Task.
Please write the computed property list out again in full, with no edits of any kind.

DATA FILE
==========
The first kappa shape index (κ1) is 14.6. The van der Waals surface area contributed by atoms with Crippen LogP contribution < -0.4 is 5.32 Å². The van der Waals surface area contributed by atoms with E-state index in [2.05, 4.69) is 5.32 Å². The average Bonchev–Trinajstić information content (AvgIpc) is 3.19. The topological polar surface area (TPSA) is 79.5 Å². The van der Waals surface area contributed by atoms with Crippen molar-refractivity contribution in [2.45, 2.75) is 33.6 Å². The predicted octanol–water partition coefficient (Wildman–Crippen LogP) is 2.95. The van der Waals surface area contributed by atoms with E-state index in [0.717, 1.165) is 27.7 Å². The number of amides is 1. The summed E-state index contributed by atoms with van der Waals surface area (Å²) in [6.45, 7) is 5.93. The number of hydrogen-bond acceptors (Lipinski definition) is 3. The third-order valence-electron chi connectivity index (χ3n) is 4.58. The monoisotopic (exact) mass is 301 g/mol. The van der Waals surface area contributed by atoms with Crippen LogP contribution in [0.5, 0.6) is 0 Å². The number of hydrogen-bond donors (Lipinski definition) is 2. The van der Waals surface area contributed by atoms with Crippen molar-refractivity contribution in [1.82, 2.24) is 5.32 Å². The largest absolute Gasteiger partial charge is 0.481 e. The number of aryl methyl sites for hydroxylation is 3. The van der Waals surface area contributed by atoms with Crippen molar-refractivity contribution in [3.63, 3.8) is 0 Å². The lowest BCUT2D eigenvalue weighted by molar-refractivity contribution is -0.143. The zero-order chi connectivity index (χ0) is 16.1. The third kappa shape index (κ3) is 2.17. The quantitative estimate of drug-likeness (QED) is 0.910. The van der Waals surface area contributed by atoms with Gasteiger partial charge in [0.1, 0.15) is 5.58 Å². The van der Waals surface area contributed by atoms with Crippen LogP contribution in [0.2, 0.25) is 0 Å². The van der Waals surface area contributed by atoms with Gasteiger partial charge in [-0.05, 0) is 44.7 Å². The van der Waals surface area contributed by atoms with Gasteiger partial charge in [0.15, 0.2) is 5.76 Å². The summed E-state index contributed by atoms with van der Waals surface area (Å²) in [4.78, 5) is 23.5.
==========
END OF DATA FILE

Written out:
The first kappa shape index (κ1) is 14.6. The van der Waals surface area contributed by atoms with Crippen LogP contribution < -0.4 is 5.32 Å². The van der Waals surface area contributed by atoms with E-state index in [2.05, 4.69) is 5.32 Å². The average Bonchev–Trinajstić information content (AvgIpc) is 3.19. The topological polar surface area (TPSA) is 79.5 Å². The van der Waals surface area contributed by atoms with Crippen molar-refractivity contribution in [2.45, 2.75) is 33.6 Å². The predicted octanol–water partition coefficient (Wildman–Crippen LogP) is 2.95. The van der Waals surface area contributed by atoms with E-state index in [0.717, 1.165) is 27.7 Å². The number of amides is 1. The summed E-state index contributed by atoms with van der Waals surface area (Å²) in [6.45, 7) is 5.93. The number of hydrogen-bond acceptors (Lipinski definition) is 3. The third-order valence-electron chi connectivity index (χ3n) is 4.58. The monoisotopic (exact) mass is 301 g/mol. The van der Waals surface area contributed by atoms with Crippen LogP contribution in [0.5, 0.6) is 0 Å². The number of hydrogen-bond donors (Lipinski definition) is 2. The van der Waals surface area contributed by atoms with Crippen molar-refractivity contribution in [1.82, 2.24) is 5.32 Å². The largest absolute Gasteiger partial charge is 0.481 e. The number of aryl methyl sites for hydroxylation is 3. The van der Waals surface area contributed by atoms with Crippen molar-refractivity contribution in [3.63, 3.8) is 0 Å². The lowest BCUT2D eigenvalue weighted by molar-refractivity contribution is -0.143. The zero-order chi connectivity index (χ0) is 16.1. The third kappa shape index (κ3) is 2.17. The quantitative estimate of drug-likeness (QED) is 0.910. The van der Waals surface area contributed by atoms with Gasteiger partial charge in [0.1, 0.15) is 5.58 Å². The van der Waals surface area contributed by atoms with Crippen LogP contribution in [0.2, 0.25) is 0 Å². The van der Waals surface area contributed by atoms with Gasteiger partial charge in [-0.05, 0) is 44.7 Å². The van der Waals surface area contributed by atoms with Gasteiger partial charge in [0.15, 0.2) is 5.76 Å². The summed E-state index contributed by atoms with van der Waals surface area (Å²) in [4.78, 5) is 23.5.